Souris Calle opens with a voicemail ode from Bono, who speaks over a rumbling rock groove: “She seems to hide all looks that have ever fallen into her/ So that like an audience she can look them over/ Menacing and sullen, curls asleep with them/ Then all at once, as if awakened/ She turns her face to yours/ And with a shock you see yourself/ Tiny, inside the golden amber of her eyeballs.”
Both Anderson and Pharrell, as well as Jarvis Cocker, contribute short interludes fittingly titled, “A Cat Named Mouse,” while Stipe softly croons on the soothing cut, “Souris Nocturne.” Other contributors include the National (“Le Violon Blanc de Monsieur Souris”), Juliette Armanet (“Cool Cat”), Casey Spooner (“The Exquisite Corpse of Souris”) and the French duo Brigitte (“Souriais-tu Là?”).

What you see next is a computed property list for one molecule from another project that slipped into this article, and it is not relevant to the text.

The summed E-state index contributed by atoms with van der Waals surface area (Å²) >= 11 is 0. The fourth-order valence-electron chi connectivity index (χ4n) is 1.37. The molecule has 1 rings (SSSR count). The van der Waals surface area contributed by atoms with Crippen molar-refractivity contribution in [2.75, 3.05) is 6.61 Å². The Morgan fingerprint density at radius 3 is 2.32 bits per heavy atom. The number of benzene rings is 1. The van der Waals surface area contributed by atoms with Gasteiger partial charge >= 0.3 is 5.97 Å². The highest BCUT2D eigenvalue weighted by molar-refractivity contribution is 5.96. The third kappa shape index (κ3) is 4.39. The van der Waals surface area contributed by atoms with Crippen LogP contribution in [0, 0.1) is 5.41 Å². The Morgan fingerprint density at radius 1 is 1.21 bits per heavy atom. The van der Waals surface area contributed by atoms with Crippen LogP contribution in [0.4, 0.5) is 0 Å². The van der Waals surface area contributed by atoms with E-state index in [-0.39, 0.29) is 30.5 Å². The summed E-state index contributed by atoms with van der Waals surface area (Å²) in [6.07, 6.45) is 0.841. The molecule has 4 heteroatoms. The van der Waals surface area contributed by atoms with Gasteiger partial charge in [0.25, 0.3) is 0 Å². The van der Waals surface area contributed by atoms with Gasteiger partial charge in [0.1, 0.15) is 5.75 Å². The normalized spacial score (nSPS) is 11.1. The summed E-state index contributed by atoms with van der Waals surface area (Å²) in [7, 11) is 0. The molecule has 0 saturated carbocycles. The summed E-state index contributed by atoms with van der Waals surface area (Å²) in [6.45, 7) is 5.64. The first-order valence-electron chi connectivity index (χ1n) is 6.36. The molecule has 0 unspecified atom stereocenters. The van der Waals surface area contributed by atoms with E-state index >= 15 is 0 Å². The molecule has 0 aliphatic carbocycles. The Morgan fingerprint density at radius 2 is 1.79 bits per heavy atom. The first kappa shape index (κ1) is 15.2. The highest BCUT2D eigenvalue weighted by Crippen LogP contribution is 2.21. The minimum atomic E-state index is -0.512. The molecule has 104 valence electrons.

Calle announced Souris Calle in June and the project debuted at the Perrotin gallery in Paris this month. The exhibit also includes a series of photographs and autobiographical texts Calle wrote about the deaths of not just her cat, but also her close family and friends.
“When you say you’re sad about the cat, it’s a bit obscene for people,” Called told Artnet. “You can’t say that. I mean, if I say my mother or my father is dead, everyone tells me ‘Oh, poor thing, she lost her mother, oh, poor thing, she lost her father,’ but if we say that about our cat, we seem ridiculous. It makes me laugh, when for me, in my daily life, it was almost more violent, because I lived with my cat. I didn’t live with my parents.”